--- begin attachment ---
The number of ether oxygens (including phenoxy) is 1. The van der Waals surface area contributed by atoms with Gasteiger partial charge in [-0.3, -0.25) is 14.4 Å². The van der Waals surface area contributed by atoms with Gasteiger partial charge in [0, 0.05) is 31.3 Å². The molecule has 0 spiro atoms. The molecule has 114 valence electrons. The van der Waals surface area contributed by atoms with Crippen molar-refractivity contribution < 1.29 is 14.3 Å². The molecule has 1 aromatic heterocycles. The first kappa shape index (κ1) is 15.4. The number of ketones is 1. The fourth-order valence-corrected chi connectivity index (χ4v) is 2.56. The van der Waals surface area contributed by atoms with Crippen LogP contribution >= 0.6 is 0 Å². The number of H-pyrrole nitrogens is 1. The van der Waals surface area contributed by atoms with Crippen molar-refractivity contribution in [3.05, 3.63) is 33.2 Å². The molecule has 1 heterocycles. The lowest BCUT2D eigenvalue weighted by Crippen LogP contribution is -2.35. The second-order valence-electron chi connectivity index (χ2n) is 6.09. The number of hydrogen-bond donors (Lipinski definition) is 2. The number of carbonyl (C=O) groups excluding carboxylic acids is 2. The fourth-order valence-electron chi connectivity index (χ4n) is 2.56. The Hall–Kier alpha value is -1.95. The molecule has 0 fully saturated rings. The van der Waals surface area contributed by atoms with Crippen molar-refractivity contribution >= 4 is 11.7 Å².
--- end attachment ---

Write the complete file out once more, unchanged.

The number of ether oxygens (including phenoxy) is 1. The van der Waals surface area contributed by atoms with Gasteiger partial charge in [-0.3, -0.25) is 14.4 Å². The van der Waals surface area contributed by atoms with Gasteiger partial charge in [0, 0.05) is 31.3 Å². The molecule has 0 spiro atoms. The molecule has 114 valence electrons. The van der Waals surface area contributed by atoms with Crippen molar-refractivity contribution < 1.29 is 14.3 Å². The molecule has 1 aromatic heterocycles. The first kappa shape index (κ1) is 15.4. The number of ketones is 1. The fourth-order valence-corrected chi connectivity index (χ4v) is 2.56. The van der Waals surface area contributed by atoms with Crippen LogP contribution >= 0.6 is 0 Å². The number of H-pyrrole nitrogens is 1. The van der Waals surface area contributed by atoms with Crippen molar-refractivity contribution in [3.05, 3.63) is 33.2 Å². The molecule has 1 heterocycles. The lowest BCUT2D eigenvalue weighted by Crippen LogP contribution is -2.35. The second-order valence-electron chi connectivity index (χ2n) is 6.09. The number of hydrogen-bond donors (Lipinski definition) is 2. The number of carbonyl (C=O) groups excluding carboxylic acids is 2. The fourth-order valence-electron chi connectivity index (χ4n) is 2.56. The Hall–Kier alpha value is -1.95. The molecule has 0 fully saturated rings. The van der Waals surface area contributed by atoms with Crippen molar-refractivity contribution >= 4 is 11.7 Å².